Court of Appeal overturns judgment - Bath Rugby expansion to proceed

England and Wales

Bath Rugby Ltd were given an early Christmas gift on 21 December 2021 when the Court of Appeal handed down judgment in this case, allowing the appeal and subsequently overturning the decision made in the High Court in October 2020. A welcome surprise after a series of losses on the pitch, the appeal concerned the enforceability of a restrictive covenant which pre-dated the Law of Property Act 1925 (“the 1925 Act”). Whilst the Club welcomes this decision in light of their plans for a new stadium at the Rec, the case also provides clarification in respect of the annexation of covenants.


Bath Rugby has a lease of part of the Rec, which has been the home of Bath Rugby since around 1896.  The club has plans to develop a stadium larger than its current venue, which is one of the smaller stadiums in the English Premiership.  The club sought a declaration pursuant to section 84(2) of the 1925 Act that a covenant affecting the land, which provided that nothing should be erected, placed, built or done on it which could be or become a nuisance, annoyance or disturbance to or otherwise prejudicially affect “the adjoining premises or the neighbourhood”, was not enforceable.

The main thrust of the club’s argument was that there was no one who could claim to have the benefit of the covenant.

The claim was challenged by local residents whose properties overlooked the Rec.  These residents claimed to have the benefit of the covenant by annexation on the basis that their land was “the neighbourhood” as described in the covenant.

At first instance, the High Court found that the local residents were entitled to the benefit of the covenant. Bath Rugby appealed.

The Appeal

The appeal concerned whether the residents were entitled to the benefit of the covenant where the conveyance in question did not sufficiently identify the land intended to be benefitted.

There are three established methods whereby the benefit of a covenant may pass: (a) by annexation, (b) by express assignment or (c) pursuant to a scheme of development.  In this case, there was no direct assignment of the benefit of the covenants to the residents and no building scheme in place.  The Court of Appeal therefore had to decide whether the conveyance particularised the residents’ properties with sufficient clarity, whether expressly or by necessary implication in the conveyance, such that the covenant was “annexed”.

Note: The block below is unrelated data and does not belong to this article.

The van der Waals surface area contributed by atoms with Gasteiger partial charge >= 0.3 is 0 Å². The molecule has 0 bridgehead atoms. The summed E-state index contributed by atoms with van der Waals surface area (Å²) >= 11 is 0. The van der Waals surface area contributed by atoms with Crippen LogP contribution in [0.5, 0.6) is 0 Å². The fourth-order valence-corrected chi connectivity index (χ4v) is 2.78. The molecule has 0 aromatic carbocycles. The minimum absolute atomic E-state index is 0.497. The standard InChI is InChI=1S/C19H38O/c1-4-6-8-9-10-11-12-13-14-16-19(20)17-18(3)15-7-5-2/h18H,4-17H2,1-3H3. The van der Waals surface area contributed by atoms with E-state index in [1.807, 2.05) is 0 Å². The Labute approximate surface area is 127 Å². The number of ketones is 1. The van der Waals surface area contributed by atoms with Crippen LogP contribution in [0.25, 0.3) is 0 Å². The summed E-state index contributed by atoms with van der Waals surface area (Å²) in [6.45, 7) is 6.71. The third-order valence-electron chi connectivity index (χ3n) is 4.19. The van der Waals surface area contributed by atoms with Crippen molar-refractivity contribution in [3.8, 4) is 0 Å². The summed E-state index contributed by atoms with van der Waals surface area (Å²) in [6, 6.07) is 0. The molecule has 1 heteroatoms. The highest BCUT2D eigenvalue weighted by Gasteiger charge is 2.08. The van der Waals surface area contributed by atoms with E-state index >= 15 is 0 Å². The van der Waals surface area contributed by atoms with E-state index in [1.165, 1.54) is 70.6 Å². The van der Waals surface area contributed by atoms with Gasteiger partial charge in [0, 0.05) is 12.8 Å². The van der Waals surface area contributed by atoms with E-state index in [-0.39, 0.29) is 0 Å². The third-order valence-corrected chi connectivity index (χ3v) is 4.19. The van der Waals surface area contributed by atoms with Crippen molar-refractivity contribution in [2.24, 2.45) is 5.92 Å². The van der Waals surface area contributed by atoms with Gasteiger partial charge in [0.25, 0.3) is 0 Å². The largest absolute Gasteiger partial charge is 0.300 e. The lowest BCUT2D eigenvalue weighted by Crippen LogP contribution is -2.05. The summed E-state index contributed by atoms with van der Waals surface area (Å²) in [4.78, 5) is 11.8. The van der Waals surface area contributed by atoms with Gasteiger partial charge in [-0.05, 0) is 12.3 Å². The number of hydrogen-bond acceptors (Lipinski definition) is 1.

The Court found that the words used in the covenant did not identify the lands to which the benefit of the covenant should have been annexed, as there was not “conceptual certainty”.  The word “neighbourhood” in particular was not a description of land and did not identify precise parcels.  Further, while it is common for covenants against nuisance to refer to a "neighbourhood", that term did not identify the property to which the benefit of the covenant was intended to be annexed. This meant that the benefit of the covenant had not been annexed to the land in question.

Whilst not critical to the overall outcome, the Court looked at the views of previous courts as to whether land must be “easily ascertainable” in order to be capable of annexure. Lord Justice Nugee considered that had the conveyance in this case been expressed to be “for the benefit of the lands which then comprised the Bathwick Estate”, for example, it would be difficult to say that the land was not “easily ascertainable”. However, Lord Justice Newey and Lady Justice King doubted whether the “easily ascertainable” test was the same as considering whether the land is sufficiently identified.

Practical implication

For the benefit of a covenant to be annexed to land, it must be for the protection of clearly defined property so that it remains enforceable even after the land is sold on.  In making that assessment it is crucial that the deed imposing the covenant demonstrates an intention to benefit specific land, albeit no particular form of words has to be used.

To ensure that land is clearly identified it should be fully defined, ideally with the use of a demarked plan, so as to achieve “conceptual certainty”. 

Bath Rugby Ltd v Greenwood and others: click here for the Court of Appeal judgment.